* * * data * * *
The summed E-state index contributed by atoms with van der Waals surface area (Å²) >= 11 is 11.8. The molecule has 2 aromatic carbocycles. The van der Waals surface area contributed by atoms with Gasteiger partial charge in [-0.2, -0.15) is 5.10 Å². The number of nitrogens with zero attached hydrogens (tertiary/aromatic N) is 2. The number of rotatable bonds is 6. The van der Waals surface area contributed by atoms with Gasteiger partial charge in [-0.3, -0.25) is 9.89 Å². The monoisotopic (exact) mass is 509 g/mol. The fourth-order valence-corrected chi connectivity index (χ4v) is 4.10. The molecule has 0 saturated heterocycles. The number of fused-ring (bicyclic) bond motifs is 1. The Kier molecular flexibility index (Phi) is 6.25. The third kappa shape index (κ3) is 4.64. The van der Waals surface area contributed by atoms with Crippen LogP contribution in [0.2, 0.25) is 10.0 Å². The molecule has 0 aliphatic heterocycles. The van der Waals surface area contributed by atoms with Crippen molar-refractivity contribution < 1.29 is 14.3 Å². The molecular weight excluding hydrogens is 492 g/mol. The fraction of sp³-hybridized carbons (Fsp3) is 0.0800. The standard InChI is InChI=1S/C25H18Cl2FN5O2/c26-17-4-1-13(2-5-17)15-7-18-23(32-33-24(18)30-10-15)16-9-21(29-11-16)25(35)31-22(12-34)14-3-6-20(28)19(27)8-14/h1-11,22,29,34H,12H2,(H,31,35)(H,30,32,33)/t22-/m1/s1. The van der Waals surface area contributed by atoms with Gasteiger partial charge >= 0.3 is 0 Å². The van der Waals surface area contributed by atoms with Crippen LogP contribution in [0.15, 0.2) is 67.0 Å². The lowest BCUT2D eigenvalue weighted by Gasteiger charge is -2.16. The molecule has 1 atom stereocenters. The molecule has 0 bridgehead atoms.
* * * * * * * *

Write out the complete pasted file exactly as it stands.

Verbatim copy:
The summed E-state index contributed by atoms with van der Waals surface area (Å²) >= 11 is 11.8. The molecule has 2 aromatic carbocycles. The van der Waals surface area contributed by atoms with Gasteiger partial charge in [-0.2, -0.15) is 5.10 Å². The number of nitrogens with zero attached hydrogens (tertiary/aromatic N) is 2. The number of rotatable bonds is 6. The van der Waals surface area contributed by atoms with Gasteiger partial charge in [-0.3, -0.25) is 9.89 Å². The monoisotopic (exact) mass is 509 g/mol. The fourth-order valence-corrected chi connectivity index (χ4v) is 4.10. The molecule has 0 saturated heterocycles. The number of fused-ring (bicyclic) bond motifs is 1. The Kier molecular flexibility index (Phi) is 6.25. The third kappa shape index (κ3) is 4.64. The van der Waals surface area contributed by atoms with Crippen LogP contribution in [0.2, 0.25) is 10.0 Å². The molecule has 0 aliphatic heterocycles. The van der Waals surface area contributed by atoms with Crippen molar-refractivity contribution < 1.29 is 14.3 Å². The molecular weight excluding hydrogens is 492 g/mol. The fraction of sp³-hybridized carbons (Fsp3) is 0.0800. The standard InChI is InChI=1S/C25H18Cl2FN5O2/c26-17-4-1-13(2-5-17)15-7-18-23(32-33-24(18)30-10-15)16-9-21(29-11-16)25(35)31-22(12-34)14-3-6-20(28)19(27)8-14/h1-11,22,29,34H,12H2,(H,31,35)(H,30,32,33)/t22-/m1/s1. The van der Waals surface area contributed by atoms with Gasteiger partial charge >= 0.3 is 0 Å². The van der Waals surface area contributed by atoms with Crippen LogP contribution in [0.15, 0.2) is 67.0 Å². The lowest BCUT2D eigenvalue weighted by Gasteiger charge is -2.16. The molecule has 1 atom stereocenters. The molecule has 0 bridgehead atoms.